Water: why it isn’t a ‘wet’ issue and how it could impact on your bottom line

Posted: Friday 25th November 2011

CSR expert Amanda Long explains how water usage is ‘the next carbon’ and why sustainable stewardship is no longer just a ‘nice to have’.

Water usage is ‘the next carbon’ as an issue businesses, especially in the food and agriculture sector, need to sit up and take notice of, according to Amanda Long, chief executive, Corporate Culture and former Head of Corporate Responsibility at Anglian Water.

In a presentation given to The Chartered Institute of Marketing’s Food, Drink and Agriculture Group (CIM FDA Group), Long explained how the CSR debate has started to move into sustainable business and how water usage could and should be a core issue on everyone’s agenda.

Water usage is a more serious issue than we may first think. Take our average morning usage – adding up both the water we use, and the water used in manufacturing the products we use, in first 15 minutes of every day we each have a global water footprint of 10,000 litres. With these sobering statistics in mind, it is clear that thinking about water isn’t ‘wet’ but is in fact imperative from a financial and a marketing perspective, not to mention an environmental one.

Long explained how water is a prime candidate for social marketing, whereby it is used to effect behavioural change, and how it is a pressing environmental concern that the food, drink and agriculture industry can use to drive forward sustainability as part of their core business strategy.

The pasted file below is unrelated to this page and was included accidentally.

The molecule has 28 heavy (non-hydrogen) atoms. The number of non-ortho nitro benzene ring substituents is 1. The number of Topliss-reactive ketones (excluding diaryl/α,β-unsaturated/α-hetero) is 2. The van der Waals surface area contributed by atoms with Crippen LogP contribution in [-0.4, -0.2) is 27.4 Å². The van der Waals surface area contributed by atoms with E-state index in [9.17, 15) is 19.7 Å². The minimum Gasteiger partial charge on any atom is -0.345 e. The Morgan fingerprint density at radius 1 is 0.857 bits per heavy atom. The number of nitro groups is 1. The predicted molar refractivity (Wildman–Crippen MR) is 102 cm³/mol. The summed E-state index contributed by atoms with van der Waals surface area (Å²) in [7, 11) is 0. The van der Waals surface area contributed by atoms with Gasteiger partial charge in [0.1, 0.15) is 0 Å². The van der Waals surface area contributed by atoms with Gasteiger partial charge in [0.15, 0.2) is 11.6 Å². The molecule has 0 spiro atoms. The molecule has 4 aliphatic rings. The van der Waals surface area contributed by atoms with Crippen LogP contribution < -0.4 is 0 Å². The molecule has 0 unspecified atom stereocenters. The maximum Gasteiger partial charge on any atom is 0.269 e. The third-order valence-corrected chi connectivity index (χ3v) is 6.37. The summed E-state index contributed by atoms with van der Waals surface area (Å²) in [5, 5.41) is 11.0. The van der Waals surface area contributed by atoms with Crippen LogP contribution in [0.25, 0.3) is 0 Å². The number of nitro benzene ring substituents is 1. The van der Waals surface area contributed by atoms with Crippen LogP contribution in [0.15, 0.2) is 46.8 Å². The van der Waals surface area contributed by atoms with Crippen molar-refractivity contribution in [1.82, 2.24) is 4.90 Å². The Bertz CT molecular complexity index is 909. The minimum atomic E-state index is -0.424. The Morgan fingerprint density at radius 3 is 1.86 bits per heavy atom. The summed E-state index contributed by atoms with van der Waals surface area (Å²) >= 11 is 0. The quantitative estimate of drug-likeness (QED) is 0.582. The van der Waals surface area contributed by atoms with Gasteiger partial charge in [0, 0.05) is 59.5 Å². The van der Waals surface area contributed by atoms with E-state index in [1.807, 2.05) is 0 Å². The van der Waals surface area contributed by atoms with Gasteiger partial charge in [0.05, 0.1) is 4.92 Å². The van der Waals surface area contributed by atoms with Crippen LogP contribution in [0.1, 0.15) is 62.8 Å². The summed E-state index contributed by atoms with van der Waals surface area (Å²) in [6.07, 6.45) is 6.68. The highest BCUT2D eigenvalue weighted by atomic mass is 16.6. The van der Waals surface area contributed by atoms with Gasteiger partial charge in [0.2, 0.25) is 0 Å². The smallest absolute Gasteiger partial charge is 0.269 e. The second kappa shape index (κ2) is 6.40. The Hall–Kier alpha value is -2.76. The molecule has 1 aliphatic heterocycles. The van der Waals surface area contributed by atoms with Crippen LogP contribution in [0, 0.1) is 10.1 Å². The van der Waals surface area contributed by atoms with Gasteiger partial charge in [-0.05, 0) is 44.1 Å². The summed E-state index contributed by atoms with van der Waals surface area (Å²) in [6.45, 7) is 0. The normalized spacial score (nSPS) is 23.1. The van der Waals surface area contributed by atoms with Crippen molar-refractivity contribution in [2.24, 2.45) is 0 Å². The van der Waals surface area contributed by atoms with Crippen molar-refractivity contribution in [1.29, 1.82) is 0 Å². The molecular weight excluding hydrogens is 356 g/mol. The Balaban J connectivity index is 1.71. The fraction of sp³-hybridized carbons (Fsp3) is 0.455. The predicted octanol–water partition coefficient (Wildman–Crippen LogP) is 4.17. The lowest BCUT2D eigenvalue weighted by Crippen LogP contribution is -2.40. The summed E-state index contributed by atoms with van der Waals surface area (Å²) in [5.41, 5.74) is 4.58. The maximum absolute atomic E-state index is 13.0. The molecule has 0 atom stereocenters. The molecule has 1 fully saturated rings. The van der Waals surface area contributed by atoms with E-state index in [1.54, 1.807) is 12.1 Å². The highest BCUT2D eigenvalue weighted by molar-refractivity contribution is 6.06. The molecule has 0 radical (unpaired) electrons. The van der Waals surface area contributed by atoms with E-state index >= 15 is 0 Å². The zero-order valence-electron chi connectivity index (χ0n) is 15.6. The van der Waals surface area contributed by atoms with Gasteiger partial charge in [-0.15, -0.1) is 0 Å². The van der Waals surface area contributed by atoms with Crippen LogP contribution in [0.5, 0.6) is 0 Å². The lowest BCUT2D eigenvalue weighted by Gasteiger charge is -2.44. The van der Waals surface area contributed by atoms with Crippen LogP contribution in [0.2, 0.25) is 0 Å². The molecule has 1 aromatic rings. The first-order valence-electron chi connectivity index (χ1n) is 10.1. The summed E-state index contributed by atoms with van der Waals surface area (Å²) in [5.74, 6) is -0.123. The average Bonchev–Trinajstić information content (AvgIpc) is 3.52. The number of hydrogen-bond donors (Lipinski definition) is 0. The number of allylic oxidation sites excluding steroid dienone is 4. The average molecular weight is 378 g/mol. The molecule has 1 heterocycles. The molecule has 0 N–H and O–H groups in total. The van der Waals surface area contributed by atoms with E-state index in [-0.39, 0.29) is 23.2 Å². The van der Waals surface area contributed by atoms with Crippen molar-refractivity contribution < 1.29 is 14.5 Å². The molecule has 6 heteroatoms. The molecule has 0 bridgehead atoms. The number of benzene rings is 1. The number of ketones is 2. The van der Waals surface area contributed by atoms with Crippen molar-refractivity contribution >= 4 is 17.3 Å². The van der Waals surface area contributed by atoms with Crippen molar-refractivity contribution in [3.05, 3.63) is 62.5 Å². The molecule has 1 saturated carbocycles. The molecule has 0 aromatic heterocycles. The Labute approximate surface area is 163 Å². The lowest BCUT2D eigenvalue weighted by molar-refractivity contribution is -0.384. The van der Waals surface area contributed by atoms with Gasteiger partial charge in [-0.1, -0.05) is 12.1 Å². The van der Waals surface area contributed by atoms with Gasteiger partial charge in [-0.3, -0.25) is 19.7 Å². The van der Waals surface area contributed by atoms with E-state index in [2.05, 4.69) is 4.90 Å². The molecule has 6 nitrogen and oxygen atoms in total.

“Behavioural change”, she explained, “is the bit that makes sustainability happen. Imagine if we could do with water what has been done with recycling where a major social marketing programme has had a meaningful impact not just on the environment, but also on society as a whole.”

Long identified three consumer ‘mega trends’ which have primed the ground for water to be the next big thing in sustainability with the potential to transform the CSR agenda:

· The end of age of abundance: we understand our resources are finite

· Global citizenship: we have an increasingly sophisticated understanding of the global domino effect’ of our behaviour

· The rise of the ‘citizen consumer’: we are more willing to engage ‘for’ or ‘against’ issues, the recent BP backlash being a case in point

Long said, ‘the reality is, once business gets that we are all in the business of helping consumers live more sustainable lives, then brands, products and services will be increasingly targeted at meeting those needs – that will contribute to building a more sustainable future for society and more sustainable marketplaces for business’. Long demonstrated how companies like Pepsico, whom she suggests are leading the way in water issues, or Unilever, are taking their stewardship roles seriously. Companies like Anglian Water, or global brand giants like Uniliever understand that sustainable business and effecting consumer change has a demonstrable impact on the bottom line.

John Giles, chair of the CIM Food Drink and Agriculture Group, said: “As more and more businesses are shifting from viewing CSR as a ‘nice to have’ to increasingly integrating it into their core strategy, there is a real opportunity for the issue of water usage to be seen as a major part of their overall environmental platform. The food, drink and agriculture industry is leading the way in terms of big brands addressing the the issue – further evidence that stewardship in this area makes as much financial sense as environmental.”




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